Avoid smoking. It can greatly increase your risk of blood clots, stroke, or heart attack while using conjugated estrogens.
Grapefruit may interact with conjugated estrogens and lead to unwanted side effects.Avoid the use of grapefruit products.
Sometimes it is not safe to use certain medications at the same time.Some drugs can affect your blood levels of other drugs you take, which may increase side effects or make the medications less effective.
Many drugs can affect conjugated estrogens.This includes prescription and over-the-counter medicines, vitamins, and herbal products.Not all possible interactions are listed here.Tell your doctor about all your current medicines and any medicine you start or stop using.
Conjugated Estrogens Topical Dosage
Follow all directions on your prescription label and read all medication guides or instruction sheets. Use the medicine exactly as directed.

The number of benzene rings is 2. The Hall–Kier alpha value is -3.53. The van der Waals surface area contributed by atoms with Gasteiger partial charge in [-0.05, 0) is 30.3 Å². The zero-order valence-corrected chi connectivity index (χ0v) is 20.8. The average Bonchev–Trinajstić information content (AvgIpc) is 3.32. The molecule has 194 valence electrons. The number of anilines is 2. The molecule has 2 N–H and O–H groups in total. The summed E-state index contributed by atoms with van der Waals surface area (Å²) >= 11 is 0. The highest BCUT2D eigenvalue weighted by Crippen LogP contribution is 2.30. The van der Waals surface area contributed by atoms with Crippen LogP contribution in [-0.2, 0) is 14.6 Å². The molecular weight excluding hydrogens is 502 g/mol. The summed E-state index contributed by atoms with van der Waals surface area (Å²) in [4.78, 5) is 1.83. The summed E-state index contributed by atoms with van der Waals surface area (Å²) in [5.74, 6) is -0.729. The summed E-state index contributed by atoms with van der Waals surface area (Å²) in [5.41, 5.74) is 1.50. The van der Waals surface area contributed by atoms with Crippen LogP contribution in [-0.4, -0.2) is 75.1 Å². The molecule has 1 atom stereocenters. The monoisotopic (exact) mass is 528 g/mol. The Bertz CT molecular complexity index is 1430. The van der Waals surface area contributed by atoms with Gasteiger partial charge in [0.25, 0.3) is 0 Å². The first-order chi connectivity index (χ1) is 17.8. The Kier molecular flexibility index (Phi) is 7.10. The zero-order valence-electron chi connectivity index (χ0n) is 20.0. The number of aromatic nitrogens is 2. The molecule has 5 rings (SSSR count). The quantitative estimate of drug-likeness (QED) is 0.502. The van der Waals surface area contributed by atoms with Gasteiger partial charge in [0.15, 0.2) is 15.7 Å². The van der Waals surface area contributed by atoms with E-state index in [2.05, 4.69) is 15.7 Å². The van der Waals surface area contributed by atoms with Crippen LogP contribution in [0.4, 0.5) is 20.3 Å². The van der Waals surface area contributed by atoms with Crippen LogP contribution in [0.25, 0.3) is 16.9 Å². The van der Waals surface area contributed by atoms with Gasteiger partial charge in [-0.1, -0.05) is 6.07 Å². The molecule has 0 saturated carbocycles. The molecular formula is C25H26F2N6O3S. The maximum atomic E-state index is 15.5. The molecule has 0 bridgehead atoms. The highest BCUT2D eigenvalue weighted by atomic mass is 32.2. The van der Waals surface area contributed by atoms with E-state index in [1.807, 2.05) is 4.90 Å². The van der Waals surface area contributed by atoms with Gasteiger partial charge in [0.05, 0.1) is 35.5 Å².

Conjugated estrogens may increase your risk of developing a condition that may lead to uterine cancer. Your doctor may prescribe a progestin to take while you are using conjugated estrogens, to help lower this risk.Report any unusual vaginal bleeding right away.
Conjugated estrogens are sometimes used on a daily basis. For certain conditions, the medicine is used in a cycle, such as 3 weeks on followed by 1 week off. Follow your doctor's instructions.
To apply this medication, use only the vaginal applicator provided. After each use, take the applicator apart and clean it with mild soap and warm water. Do not use hot or boiling water.